Yesterday, the LA area was hit by an earthquake. I haven’t experienced one in a long time, and the 5.4 magnitude would seem to be strong enough to scare many, but it wouldn’t cause much damage except to old structures and outdated infrastructure. Indeed, except for the items falling off store shelves, the damage I saw on TV was mostly limited to old unreinforced brick walls and the water lines in older areas in town, like City Terrace. I’m not trying to make light of the situation. I’m just glad that nothing catastrophic happened.
Born and raised in California, I have had my share of earth moving experiences. The first big one I felt was the Sylmar earthquake of 1971, which was a 6.6 magnitude jolt. It woke me from bed and many things from my shelf fell to the floor. We called school and good ol’ Loyola High School said there would be classes as scheduled, but when I got there I was told to go home as they found cracks all over the old main building and city engineers needed to inspect the building before they’d allow anyone in it. Finally, our tax dollars at work, my dad had said.
I also lived through the big one in San Fransisco. Actually, the epicenter was closer to Santa Cruz and is known as the Loma Prieta Quake. This is closer to where I was at Stanford, and it was humungous. My then-wife had gone the pick up our daughter from daycare when the 7.1 quake struck and she told me that cars parked on the street literally rose and fell in waves. My sister lived in the Divisadero section of San Fransisco, a landfill area created for the 1915 World’s Fair. As you probably know, landfill reacts like quicksand in a major earthquake and many of the homes in the area were utterly destroyed. I went to pick up my sister and it looked like a war zone. I remember going with her to an evacuation center at a local elementary school to find out the status of her flat. We walked over the sidewalk that had buckled everywhere, and walked by classrooms in which the elderly apparently in shock were lying in army cots or sitting, eating bologna sandwiches distributed by the Red Cross. My sister received a yellow card, meaning that the status of her building had yet to be determined–this was three days after the quake. Fortunately, her apartment was deemed safe, but it took three weeks until she was finally able to move back in, and even then she had no water and electricity.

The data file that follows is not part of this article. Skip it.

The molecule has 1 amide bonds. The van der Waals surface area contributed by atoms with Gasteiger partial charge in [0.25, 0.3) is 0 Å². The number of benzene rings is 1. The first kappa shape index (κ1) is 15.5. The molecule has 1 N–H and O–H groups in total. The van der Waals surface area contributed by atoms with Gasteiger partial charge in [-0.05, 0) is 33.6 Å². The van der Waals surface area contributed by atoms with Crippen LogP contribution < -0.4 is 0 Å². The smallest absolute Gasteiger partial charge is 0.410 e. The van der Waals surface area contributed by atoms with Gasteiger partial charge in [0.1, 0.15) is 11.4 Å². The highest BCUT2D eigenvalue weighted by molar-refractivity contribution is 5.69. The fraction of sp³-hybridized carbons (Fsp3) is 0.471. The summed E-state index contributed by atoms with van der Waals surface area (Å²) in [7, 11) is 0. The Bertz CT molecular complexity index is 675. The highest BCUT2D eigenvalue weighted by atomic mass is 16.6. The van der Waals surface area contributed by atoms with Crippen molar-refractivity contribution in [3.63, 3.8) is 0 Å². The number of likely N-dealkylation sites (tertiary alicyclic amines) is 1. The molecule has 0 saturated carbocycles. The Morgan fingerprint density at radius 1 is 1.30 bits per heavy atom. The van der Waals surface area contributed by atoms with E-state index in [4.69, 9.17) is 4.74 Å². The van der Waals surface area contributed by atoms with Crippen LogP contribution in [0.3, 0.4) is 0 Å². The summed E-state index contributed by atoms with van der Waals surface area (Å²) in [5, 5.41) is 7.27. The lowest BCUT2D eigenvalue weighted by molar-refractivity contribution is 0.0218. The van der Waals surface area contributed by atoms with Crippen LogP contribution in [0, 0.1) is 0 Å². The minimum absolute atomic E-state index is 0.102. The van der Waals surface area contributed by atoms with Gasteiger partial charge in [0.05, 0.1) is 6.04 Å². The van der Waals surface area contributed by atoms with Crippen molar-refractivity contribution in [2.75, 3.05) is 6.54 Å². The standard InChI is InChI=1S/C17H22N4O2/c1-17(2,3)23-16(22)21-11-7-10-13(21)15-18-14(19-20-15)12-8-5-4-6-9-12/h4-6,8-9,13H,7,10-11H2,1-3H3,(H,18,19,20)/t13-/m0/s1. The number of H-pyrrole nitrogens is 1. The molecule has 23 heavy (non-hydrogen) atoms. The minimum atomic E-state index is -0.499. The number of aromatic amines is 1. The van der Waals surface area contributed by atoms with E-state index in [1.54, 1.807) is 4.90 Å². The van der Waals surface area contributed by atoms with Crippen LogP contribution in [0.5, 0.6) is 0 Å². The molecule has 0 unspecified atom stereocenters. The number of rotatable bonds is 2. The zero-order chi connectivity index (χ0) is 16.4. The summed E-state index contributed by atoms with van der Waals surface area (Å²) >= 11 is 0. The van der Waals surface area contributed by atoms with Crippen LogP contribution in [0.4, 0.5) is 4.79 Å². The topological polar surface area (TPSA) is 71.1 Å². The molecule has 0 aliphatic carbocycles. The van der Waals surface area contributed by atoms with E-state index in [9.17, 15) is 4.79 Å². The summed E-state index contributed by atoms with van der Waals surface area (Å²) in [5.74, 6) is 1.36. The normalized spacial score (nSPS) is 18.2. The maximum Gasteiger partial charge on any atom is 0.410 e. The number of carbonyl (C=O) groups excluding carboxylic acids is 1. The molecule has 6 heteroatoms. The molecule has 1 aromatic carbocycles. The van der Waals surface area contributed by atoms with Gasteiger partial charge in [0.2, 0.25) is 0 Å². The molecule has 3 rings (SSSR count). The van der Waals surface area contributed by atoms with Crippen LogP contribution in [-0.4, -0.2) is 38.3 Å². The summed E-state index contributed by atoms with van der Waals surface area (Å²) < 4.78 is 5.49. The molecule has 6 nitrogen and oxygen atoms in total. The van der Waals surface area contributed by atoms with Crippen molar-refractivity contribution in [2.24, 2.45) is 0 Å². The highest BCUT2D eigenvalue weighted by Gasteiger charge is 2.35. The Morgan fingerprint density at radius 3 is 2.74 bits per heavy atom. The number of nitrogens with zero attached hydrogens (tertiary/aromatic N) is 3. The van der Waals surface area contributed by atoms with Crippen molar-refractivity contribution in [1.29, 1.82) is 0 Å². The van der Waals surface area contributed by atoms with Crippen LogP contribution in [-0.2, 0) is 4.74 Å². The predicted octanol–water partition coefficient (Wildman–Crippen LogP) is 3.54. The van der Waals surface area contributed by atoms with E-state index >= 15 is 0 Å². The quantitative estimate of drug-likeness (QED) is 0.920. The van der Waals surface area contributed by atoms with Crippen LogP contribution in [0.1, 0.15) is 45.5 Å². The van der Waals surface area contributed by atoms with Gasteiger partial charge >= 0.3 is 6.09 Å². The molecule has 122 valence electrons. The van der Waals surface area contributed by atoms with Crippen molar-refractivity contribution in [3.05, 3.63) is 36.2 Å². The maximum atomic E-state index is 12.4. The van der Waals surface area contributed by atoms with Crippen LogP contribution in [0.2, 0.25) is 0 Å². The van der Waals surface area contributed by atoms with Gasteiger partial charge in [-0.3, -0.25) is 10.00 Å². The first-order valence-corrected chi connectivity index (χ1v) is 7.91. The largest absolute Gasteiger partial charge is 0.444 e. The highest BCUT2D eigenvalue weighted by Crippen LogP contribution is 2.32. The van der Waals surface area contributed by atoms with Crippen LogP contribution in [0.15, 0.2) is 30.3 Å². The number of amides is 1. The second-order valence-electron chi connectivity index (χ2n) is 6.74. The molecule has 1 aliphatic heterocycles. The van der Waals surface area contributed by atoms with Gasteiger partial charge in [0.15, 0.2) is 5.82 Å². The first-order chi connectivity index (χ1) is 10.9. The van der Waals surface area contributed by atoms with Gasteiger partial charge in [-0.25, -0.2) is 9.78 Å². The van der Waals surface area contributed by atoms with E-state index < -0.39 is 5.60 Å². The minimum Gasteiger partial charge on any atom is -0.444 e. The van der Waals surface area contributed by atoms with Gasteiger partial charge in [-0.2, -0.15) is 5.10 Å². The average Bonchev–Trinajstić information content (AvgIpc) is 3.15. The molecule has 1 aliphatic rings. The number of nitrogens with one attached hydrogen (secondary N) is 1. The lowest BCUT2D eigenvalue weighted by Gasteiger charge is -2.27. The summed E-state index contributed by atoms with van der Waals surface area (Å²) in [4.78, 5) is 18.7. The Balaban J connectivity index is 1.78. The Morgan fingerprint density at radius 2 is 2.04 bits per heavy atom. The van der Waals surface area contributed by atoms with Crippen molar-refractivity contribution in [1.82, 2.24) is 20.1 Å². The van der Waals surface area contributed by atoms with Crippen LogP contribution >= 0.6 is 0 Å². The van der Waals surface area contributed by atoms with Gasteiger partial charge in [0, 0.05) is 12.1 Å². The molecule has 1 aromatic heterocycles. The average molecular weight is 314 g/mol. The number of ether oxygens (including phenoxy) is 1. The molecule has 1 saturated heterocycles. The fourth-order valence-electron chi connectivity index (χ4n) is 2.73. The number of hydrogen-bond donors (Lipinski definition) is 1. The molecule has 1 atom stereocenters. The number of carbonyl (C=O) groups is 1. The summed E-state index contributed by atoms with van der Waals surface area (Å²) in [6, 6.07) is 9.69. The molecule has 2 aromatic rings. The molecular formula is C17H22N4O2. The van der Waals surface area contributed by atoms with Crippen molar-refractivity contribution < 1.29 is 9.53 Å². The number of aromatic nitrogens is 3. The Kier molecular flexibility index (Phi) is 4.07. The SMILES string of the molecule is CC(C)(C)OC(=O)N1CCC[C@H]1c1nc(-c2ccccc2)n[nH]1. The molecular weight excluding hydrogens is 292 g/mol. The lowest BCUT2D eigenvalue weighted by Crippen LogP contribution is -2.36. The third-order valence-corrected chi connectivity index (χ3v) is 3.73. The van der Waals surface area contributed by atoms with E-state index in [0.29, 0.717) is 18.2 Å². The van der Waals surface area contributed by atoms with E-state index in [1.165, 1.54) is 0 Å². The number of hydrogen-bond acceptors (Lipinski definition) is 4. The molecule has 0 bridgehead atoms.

As for me? Well, you sports fans will remember that it was the opening day of the World Series and I was getting ready to watch the first pitch. I had the beer chilled, and got the chips out. And not wanting to have to run to the bathroom between innings, I decided to take a dump right before the game. So there I was, sitting on the can on the second floor of our student housing residence–it was like a mini-faux-townhouse–and the place jumped up and down with a jolt, then started rocking left and right. Not to get detailed, but I was only halfway finished and I didn’t know what the fuck to do. I heard books falling and dishes crashing to the floor–Shit! Was that the Doritos?!?. I opened the door to the bathroom and from the throne, I could see the ceiling lamp that hung above the staircase landing swinging like a pendulum in a 90 degree arc. I was in panic mode, trying to think of a course of action–What should I do!–but all I could do was think, Fuck. Is this how I’m gonna die? Taking a shit? They’re gonna dig through the rubble and find my body with my pants bunched around my ankles?!? Fuck, what a way to die!
Then it stopped. The walls did not come tumbling down. The floor did not collapse. And I survived with my dignity intact: Ass wiped, pants pulled up. Whew!
FYI: I often embellish my personal stories for “dramatic” (read: humorous) effect but this story is pretty much exactly as I remember it.